Millions of years ago Vulkanland in Styria, southern Austria was moulded by powerful, volcanic events. Today, it is a tranquil Arcadia where you’re more likely to find wine or even chocolate flowing (as opposed to lava) amongst the rolling hillsides and dense forests. Known as the green heart of Austria the land is fertile, lush and serene. The climate in this part of Austria is mild, more often influenced by the Mediterranean than the Atlantic. It’s perfect for hiking or biking as well as wine growing and, being a small region, it’s easy to fit a lot into even a short stay. As I found out earlier this year, there’s no better place to discover great Austrian food and wine, not to mention the thermal spas that Vulkanland is renowned for. And then there’s also Austrian chocolate. Zotters Chocolate to be precise.

I visited Styria to attend the Propel Conference, and my travel, food and accommodation was complimentary courtesy of Captivate Digital Media and Vulkanland. Please note that some links in the post are affiliate links and if you click on them I may make a small commission.

 

Zotter’s Chocolate Factory

In Bergl near Riegersburg, about an hour’s drive from Graz, a chocolate wonderland awaits. Having been to Zotter’s Chocolate Factory myself, I still can’t quite believe what I experienced, namely hundreds and hundreds of different chocolate varieties all begging to be tasted. As I walked around one quirky tasting room after another, I realised this was a chocolate tour above and beyond any other.

Here you can learn all about chocolate from bean to bar as well as tasting a gazillion different flavours. All the chocolate is organic, and fair trade and flavours vary from the everyday coffee, salted caramel or raspberry to peanut butter with ketchup and even fish!

The tour starts with a short film to give you an introduction to the Zotter family and chocolate production before you head off around the tasting rooms.

Zotters chocolate tasting in Austria | Raspberry chocolate drizzles onto a tasting spoon

Zotters chocolate tasting in Austria

We each pick up a tasting spoon and are soon tucking into one delicious chocolate treat after another and then another, and another. There must be hundreds of tasting stations. There’s no way on earth you could try every flavour on offer in one day, but we do our best. Vending machines dribble out melted chocolate, while others break chocolate bars. One chocolate station is like a cable car, another a helter-skelter and yet another a big Ferris wheel. Imaginative minds have created a chocolate lover’s heaven, liable to send you into a frenzy trying to decide which type of Zotter’s Chocolate to try next.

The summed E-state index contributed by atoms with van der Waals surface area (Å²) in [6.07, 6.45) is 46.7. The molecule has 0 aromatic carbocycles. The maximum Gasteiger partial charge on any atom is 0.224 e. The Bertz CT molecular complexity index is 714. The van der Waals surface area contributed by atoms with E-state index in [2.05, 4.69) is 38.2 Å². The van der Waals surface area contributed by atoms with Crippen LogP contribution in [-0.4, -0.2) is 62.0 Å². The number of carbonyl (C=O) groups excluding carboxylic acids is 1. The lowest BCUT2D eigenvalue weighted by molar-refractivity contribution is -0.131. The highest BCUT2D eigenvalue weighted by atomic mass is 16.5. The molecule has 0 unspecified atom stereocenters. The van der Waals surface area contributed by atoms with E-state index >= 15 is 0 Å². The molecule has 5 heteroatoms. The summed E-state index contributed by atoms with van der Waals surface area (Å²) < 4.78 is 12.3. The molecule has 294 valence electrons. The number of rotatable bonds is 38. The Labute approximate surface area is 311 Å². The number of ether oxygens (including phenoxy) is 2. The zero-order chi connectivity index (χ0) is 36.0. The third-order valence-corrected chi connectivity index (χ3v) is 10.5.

Zotter’s Edible Zoo

Zotter’s founder, Josef Zotter, is an interesting character. At his Edible Zoo next door to the chocolate factory, he invites you to “Look your food in the eye!”. He points out that animals and plants are creatures, not products and should be loved and respected. Through his farm come zoo come restaurant, Josef has seen his dream of self-sufficiency and autonomy come to life.

“If you want to enjoy your food in a respectful manner, look it in the eye!”

 

In the organic restaurant, Öko-Essbar, all the ingredients are grown and raised on Zotter’s farm. The food is beautifully presented, and I discovered a traditional Austrian dish I’d not come across before, Beuschel (pictured below). This once-popular dish was a favourite with the Emperor in the 19th century. Like many dishes made from offal, however, it’s rather fallen from grace, and it’s now somewhat unusual to see it on menus. If you do, though, I urge you to try it. The dish is made of pigs’ and cows’ hearts and lungs. My local guide, Robert, turned his nose up at it. However, I was not deterred in my quest to seek out authentic Austrian cuisine. And I’m so glad. It’s delicious. I even converted Robert who admitted that now having tried a little of mine, he was eager to order it next time. Venturing into the realm of unknown cuisines doesn’t always pay off, but this time it did. Ingredients include wine, cream and root vegetables, as well as offal, and it’s served with slices of fried dumplings. Delish!

Zotter’s Edible Zoo is a real find. Not only are they preserving rare breeds ethically and sustainably, but they are also preserving endangered traditional dishes too, and doing it with great success. The local beer wasn’t bad either. Cheers!

A local beer at organic restaurant, Öko-Essbar, at Zotter's Edible Zoo, Austria

 

Where else to visit in Vulkanland?

There’s a whole host of excellent food and wine producers in the area. Be sure to visit Vulcano in nearby Auersbach and sample their superb range of cured pork. At Gölles near Oberstang, don’t miss their apple balsamic vinegar as well as their schnapps. And for wine, check out Vulkanland Sekt sparkling wine just up the road from Zotter’s in Riegersburg.

 

Where to stay in Vulkanland?

We stayed at the quirky Rogner Bad Blumau, a fabulous thermal spa resort renowned for its excellent cuisine. The buildings’ design by Friedensreich Hundertwasser is unlike anywhere I’ve stayed before and transforms the whole retreat into a work of art. The thermal waters are an absolute joy to relax in, and the restaurant has to be one of the best hotel dining experiences I’ve ever come across. Frustratingly, I didn’t get a chance to enjoy any treatments here, but I can’t imagine them being anything other than excellent.

 

 

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Please note that most of the following links are affiliate links which means that if you click on the link, I may be paid a small commission. You can find out more about affiliate links in my Disclaimer.

 

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